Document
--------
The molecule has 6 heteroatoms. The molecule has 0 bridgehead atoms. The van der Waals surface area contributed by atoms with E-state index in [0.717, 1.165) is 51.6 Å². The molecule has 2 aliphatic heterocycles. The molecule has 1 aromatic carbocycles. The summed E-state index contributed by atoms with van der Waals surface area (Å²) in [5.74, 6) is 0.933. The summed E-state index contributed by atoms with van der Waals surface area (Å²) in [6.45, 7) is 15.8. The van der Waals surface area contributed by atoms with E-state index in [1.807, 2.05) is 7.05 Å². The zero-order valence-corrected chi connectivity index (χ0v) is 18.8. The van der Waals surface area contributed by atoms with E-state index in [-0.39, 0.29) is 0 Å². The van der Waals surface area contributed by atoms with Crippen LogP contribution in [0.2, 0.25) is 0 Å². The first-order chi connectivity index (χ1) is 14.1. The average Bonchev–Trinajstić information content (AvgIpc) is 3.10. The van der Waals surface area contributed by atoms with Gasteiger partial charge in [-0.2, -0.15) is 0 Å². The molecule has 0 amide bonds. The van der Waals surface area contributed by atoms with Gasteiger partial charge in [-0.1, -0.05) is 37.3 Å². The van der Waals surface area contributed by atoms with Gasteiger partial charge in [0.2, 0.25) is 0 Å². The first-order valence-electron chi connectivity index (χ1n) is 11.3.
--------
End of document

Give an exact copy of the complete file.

The molecule has 6 heteroatoms. The molecule has 0 bridgehead atoms. The van der Waals surface area contributed by atoms with E-state index in [0.717, 1.165) is 51.6 Å². The molecule has 2 aliphatic heterocycles. The molecule has 1 aromatic carbocycles. The summed E-state index contributed by atoms with van der Waals surface area (Å²) in [5.74, 6) is 0.933. The summed E-state index contributed by atoms with van der Waals surface area (Å²) in [6.45, 7) is 15.8. The van der Waals surface area contributed by atoms with E-state index in [1.807, 2.05) is 7.05 Å². The zero-order valence-corrected chi connectivity index (χ0v) is 18.8. The van der Waals surface area contributed by atoms with E-state index in [-0.39, 0.29) is 0 Å². The van der Waals surface area contributed by atoms with Crippen LogP contribution in [0.2, 0.25) is 0 Å². The first-order chi connectivity index (χ1) is 14.1. The average Bonchev–Trinajstić information content (AvgIpc) is 3.10. The van der Waals surface area contributed by atoms with Gasteiger partial charge in [-0.2, -0.15) is 0 Å². The molecule has 0 amide bonds. The van der Waals surface area contributed by atoms with Gasteiger partial charge in [-0.1, -0.05) is 37.3 Å². The van der Waals surface area contributed by atoms with Gasteiger partial charge in [0.2, 0.25) is 0 Å². The first-order valence-electron chi connectivity index (χ1n) is 11.3.